The U.S. motion picture industry has long dominated world markets, but its recent expansion has been especially dramatic. Hollywood's current share of the world film market has doubled since just 1990, whereas the European film industry is about one-ninth the size it was in 1945. In the 1960s foreign films constituted 10% of the U.S. market; by 1986 they made up 7%, and today only about three-quarters of 1%. Remarkably, the global dominance of American films has evolved despite extensive protectionist efforts by other countries and virtually no barriers to trade by the United States. As to other countries, we might expect to find much more active, effective protectionism against a culturally sensitive product than against generic products and services. The characteristics of the product would suggest that the fate of U.S. motion picture exports would have at least mirrored the decline in American textiles and steel. To the contrary, the U.S. motion picture industry has been winning the global ballgame despite three strikes against it--protectionism, rising real domestic costs, and relatively stable real domestic ticket prices.
We address this quandary of why protectionism fails in a cultural industry where protectionism is expected to succeed. We do so first by examining the structure of the U.S. domestic motion picture industry. As it turns out, this structure provides a special impetus for exports. We next examine the nature of protectionism in a world of soaring demand for films. In this setting the American movie is a world product in a different sense than, say, the automobile. The American movie is a world product because its presence is dominant; the automobile is a world product mostly because its parts are interchangeable. By its nature the American movie appears to have few substitutes, even though Hollywood can use foreign locales for filming.
American movies encounter different protectionist strategies in different places. The divides fall either side of highly industrialized nations versus less developed nations, English-speaking versus non-English-speaking people, literate versus less literate people, and so on. Some countries and regions combine fees with subsidies, whereas others engage in piracy, quantitative, or service restrictions. Few countries have traditional tariffs.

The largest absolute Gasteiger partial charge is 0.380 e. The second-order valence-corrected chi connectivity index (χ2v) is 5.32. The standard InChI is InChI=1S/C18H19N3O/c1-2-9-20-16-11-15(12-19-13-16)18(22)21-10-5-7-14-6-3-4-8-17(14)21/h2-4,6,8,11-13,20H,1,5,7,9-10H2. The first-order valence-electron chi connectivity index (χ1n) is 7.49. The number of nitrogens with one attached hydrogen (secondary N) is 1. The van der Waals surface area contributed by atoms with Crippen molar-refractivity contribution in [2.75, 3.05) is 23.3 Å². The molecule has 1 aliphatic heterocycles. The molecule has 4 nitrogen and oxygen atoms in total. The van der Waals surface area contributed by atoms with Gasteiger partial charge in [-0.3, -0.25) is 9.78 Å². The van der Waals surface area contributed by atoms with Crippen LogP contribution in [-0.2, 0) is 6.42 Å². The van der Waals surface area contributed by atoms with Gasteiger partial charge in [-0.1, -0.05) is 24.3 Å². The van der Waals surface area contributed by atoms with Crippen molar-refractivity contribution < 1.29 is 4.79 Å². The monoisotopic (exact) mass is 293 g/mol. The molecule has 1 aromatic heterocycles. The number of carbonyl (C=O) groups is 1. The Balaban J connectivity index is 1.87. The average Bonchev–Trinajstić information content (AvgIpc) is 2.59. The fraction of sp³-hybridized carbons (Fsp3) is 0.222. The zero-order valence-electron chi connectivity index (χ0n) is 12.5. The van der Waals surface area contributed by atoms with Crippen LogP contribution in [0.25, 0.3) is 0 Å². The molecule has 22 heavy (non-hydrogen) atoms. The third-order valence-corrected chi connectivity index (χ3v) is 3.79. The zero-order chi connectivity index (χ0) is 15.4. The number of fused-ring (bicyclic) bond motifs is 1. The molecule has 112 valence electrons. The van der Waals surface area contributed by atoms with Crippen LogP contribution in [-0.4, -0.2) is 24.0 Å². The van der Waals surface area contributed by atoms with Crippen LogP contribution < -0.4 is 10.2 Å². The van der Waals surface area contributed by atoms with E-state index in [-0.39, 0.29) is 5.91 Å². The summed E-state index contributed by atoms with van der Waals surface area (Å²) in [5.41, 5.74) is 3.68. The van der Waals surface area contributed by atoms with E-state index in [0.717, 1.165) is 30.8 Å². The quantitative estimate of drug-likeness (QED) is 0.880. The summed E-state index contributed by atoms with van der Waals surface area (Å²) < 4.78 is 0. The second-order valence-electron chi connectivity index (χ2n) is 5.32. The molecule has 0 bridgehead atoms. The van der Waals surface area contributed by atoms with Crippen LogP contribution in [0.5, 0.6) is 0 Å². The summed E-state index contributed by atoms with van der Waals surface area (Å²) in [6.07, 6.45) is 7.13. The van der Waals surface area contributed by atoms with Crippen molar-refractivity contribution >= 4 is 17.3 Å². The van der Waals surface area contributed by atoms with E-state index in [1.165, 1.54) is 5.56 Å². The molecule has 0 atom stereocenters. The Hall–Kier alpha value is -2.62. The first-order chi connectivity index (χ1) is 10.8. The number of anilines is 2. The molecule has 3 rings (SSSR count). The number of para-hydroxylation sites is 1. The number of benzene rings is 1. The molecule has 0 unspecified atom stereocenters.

Once we have defined the characteristics of the U.S. movie industry and foreign strategies of protectionism, we can better identify the relevant variables and appropriate models to explain not only industry exports but also the failure of protectionism. We end up with a complex gravity-iceberg model as a method of estimating U.S. motion picture exports. Because of the nature of the industry, our approach shares some of the characteristics of earlier studies in which economies of scale and imperfect competition are present. Although early gravity models have focused on spatial distance, some economists have interpreted the effects of "distance" as possibly nonphysical. Thus, "cultural distance" applied to a culturally sensitive industry could be a reasonable interpretation for distance effects. After using microdata to explore protectionist strategies, we then aggregate these data for the formal model.
II. STRUCTURE OF THE U.S. MOTION PICTURES INDUSTRY: WHY EXPORT?
What determines the structure and size of market for American films'? Movie studios are both producers and distributors. Though movie studio revenues depend directly on net revenues (gross revenues minus total costs), the size and extent of the movies market remain tightly linked to gross revenue, including domestic box office. From the perspective of the studios, aggregate market size (S) is
(1) S = [n.summation over (i=1)] ([R.sub.i] + [X.sub.i]),
where [R.sub.i] is gross domestic box office and [X.sub.i] is the U.S. dollar value of exports (rentals, video tapes) of the ith of n movie studios. …